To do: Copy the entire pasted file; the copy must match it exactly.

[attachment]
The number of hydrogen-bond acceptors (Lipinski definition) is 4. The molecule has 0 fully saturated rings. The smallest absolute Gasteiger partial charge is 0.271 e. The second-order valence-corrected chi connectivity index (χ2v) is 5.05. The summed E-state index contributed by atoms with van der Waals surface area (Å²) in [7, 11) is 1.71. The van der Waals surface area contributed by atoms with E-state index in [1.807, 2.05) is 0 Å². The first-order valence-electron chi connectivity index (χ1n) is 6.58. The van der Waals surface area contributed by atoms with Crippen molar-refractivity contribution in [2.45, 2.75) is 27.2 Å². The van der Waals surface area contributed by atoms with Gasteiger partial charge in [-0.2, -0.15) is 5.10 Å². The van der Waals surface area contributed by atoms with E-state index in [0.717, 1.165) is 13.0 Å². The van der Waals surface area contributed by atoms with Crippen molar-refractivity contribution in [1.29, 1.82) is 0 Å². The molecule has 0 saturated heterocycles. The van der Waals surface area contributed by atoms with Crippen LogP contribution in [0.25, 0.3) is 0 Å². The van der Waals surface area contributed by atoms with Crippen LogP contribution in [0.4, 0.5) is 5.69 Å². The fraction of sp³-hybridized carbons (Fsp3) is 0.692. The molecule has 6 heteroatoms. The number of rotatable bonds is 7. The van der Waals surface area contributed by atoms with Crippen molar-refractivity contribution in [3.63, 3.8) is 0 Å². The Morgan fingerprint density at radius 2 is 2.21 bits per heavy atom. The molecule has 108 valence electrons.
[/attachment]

The number of hydrogen-bond acceptors (Lipinski definition) is 4. The molecule has 0 fully saturated rings. The smallest absolute Gasteiger partial charge is 0.271 e. The second-order valence-corrected chi connectivity index (χ2v) is 5.05. The summed E-state index contributed by atoms with van der Waals surface area (Å²) in [7, 11) is 1.71. The van der Waals surface area contributed by atoms with E-state index in [1.807, 2.05) is 0 Å². The first-order valence-electron chi connectivity index (χ1n) is 6.58. The van der Waals surface area contributed by atoms with Crippen molar-refractivity contribution in [2.45, 2.75) is 27.2 Å². The van der Waals surface area contributed by atoms with Gasteiger partial charge in [-0.2, -0.15) is 5.10 Å². The van der Waals surface area contributed by atoms with E-state index in [0.717, 1.165) is 13.0 Å². The van der Waals surface area contributed by atoms with Crippen molar-refractivity contribution in [1.29, 1.82) is 0 Å². The molecule has 0 saturated heterocycles. The van der Waals surface area contributed by atoms with Crippen LogP contribution in [0.25, 0.3) is 0 Å². The van der Waals surface area contributed by atoms with Crippen LogP contribution in [0.4, 0.5) is 5.69 Å². The fraction of sp³-hybridized carbons (Fsp3) is 0.692. The molecule has 6 heteroatoms. The number of rotatable bonds is 7. The van der Waals surface area contributed by atoms with Crippen molar-refractivity contribution in [3.63, 3.8) is 0 Å². The Morgan fingerprint density at radius 2 is 2.21 bits per heavy atom. The molecule has 108 valence electrons.